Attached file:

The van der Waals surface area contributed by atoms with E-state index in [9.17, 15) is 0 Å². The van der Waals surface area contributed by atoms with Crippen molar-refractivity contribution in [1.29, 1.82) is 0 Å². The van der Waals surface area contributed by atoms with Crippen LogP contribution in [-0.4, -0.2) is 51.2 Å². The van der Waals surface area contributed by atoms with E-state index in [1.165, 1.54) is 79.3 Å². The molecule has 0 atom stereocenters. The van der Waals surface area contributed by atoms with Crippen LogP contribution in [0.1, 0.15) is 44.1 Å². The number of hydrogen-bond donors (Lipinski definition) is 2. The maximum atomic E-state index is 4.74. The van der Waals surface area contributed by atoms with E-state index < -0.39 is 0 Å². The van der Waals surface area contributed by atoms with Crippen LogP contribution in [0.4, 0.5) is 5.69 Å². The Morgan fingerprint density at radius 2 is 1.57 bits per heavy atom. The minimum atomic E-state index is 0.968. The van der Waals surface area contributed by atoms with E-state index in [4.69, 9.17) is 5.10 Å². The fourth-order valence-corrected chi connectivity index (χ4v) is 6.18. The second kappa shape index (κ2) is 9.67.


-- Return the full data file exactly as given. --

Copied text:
The van der Waals surface area contributed by atoms with E-state index in [9.17, 15) is 0 Å². The van der Waals surface area contributed by atoms with Crippen molar-refractivity contribution in [1.29, 1.82) is 0 Å². The van der Waals surface area contributed by atoms with Crippen LogP contribution in [-0.4, -0.2) is 51.2 Å². The van der Waals surface area contributed by atoms with E-state index in [1.165, 1.54) is 79.3 Å². The molecule has 0 atom stereocenters. The van der Waals surface area contributed by atoms with Crippen LogP contribution in [0.1, 0.15) is 44.1 Å². The number of hydrogen-bond donors (Lipinski definition) is 2. The maximum atomic E-state index is 4.74. The van der Waals surface area contributed by atoms with E-state index < -0.39 is 0 Å². The van der Waals surface area contributed by atoms with Crippen LogP contribution in [0.4, 0.5) is 5.69 Å². The Morgan fingerprint density at radius 2 is 1.57 bits per heavy atom. The minimum atomic E-state index is 0.968. The van der Waals surface area contributed by atoms with E-state index in [4.69, 9.17) is 5.10 Å². The fourth-order valence-corrected chi connectivity index (χ4v) is 6.18. The second kappa shape index (κ2) is 9.67.